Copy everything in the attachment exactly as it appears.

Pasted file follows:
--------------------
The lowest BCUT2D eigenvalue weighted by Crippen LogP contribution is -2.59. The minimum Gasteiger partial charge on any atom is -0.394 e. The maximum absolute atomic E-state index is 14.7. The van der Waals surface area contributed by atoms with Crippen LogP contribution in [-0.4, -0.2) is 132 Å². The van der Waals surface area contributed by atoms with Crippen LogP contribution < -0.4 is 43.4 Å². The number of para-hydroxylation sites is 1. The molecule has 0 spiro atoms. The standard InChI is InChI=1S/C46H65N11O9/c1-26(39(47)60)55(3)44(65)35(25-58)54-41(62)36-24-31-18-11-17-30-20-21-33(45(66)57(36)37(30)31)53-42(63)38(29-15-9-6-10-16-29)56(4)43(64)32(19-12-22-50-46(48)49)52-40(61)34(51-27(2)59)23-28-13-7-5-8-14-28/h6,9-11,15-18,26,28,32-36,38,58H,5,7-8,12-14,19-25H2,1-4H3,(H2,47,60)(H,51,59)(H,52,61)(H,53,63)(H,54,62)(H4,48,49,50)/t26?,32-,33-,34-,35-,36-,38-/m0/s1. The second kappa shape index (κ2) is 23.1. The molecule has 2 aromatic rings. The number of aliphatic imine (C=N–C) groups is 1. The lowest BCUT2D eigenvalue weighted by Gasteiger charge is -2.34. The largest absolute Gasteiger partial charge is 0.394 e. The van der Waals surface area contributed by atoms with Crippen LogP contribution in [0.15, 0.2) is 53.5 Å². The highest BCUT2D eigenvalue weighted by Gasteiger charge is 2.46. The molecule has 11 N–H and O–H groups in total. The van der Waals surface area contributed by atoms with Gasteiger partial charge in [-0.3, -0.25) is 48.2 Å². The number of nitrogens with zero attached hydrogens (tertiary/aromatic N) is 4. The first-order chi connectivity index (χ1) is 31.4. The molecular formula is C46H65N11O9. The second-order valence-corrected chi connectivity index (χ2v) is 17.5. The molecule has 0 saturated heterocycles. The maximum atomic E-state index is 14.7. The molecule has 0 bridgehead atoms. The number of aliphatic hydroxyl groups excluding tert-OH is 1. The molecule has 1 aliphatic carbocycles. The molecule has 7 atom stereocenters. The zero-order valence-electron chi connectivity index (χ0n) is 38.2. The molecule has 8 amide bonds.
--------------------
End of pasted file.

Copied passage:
The lowest BCUT2D eigenvalue weighted by Crippen LogP contribution is -2.59. The minimum Gasteiger partial charge on any atom is -0.394 e. The maximum absolute atomic E-state index is 14.7. The van der Waals surface area contributed by atoms with Crippen LogP contribution in [-0.4, -0.2) is 132 Å². The van der Waals surface area contributed by atoms with Crippen LogP contribution < -0.4 is 43.4 Å². The number of para-hydroxylation sites is 1. The molecule has 0 spiro atoms. The standard InChI is InChI=1S/C46H65N11O9/c1-26(39(47)60)55(3)44(65)35(25-58)54-41(62)36-24-31-18-11-17-30-20-21-33(45(66)57(36)37(30)31)53-42(63)38(29-15-9-6-10-16-29)56(4)43(64)32(19-12-22-50-46(48)49)52-40(61)34(51-27(2)59)23-28-13-7-5-8-14-28/h6,9-11,15-18,26,28,32-36,38,58H,5,7-8,12-14,19-25H2,1-4H3,(H2,47,60)(H,51,59)(H,52,61)(H,53,63)(H,54,62)(H4,48,49,50)/t26?,32-,33-,34-,35-,36-,38-/m0/s1. The second kappa shape index (κ2) is 23.1. The molecule has 2 aromatic rings. The number of aliphatic imine (C=N–C) groups is 1. The lowest BCUT2D eigenvalue weighted by Gasteiger charge is -2.34. The largest absolute Gasteiger partial charge is 0.394 e. The van der Waals surface area contributed by atoms with Crippen LogP contribution in [0.15, 0.2) is 53.5 Å². The highest BCUT2D eigenvalue weighted by Gasteiger charge is 2.46. The molecule has 11 N–H and O–H groups in total. The van der Waals surface area contributed by atoms with Gasteiger partial charge in [-0.3, -0.25) is 48.2 Å². The number of nitrogens with zero attached hydrogens (tertiary/aromatic N) is 4. The first-order chi connectivity index (χ1) is 31.4. The molecular formula is C46H65N11O9. The second-order valence-corrected chi connectivity index (χ2v) is 17.5. The molecule has 0 saturated heterocycles. The maximum atomic E-state index is 14.7. The molecule has 0 bridgehead atoms. The number of aliphatic hydroxyl groups excluding tert-OH is 1. The molecule has 1 aliphatic carbocycles. The molecule has 7 atom stereocenters. The zero-order valence-electron chi connectivity index (χ0n) is 38.2. The molecule has 8 amide bonds.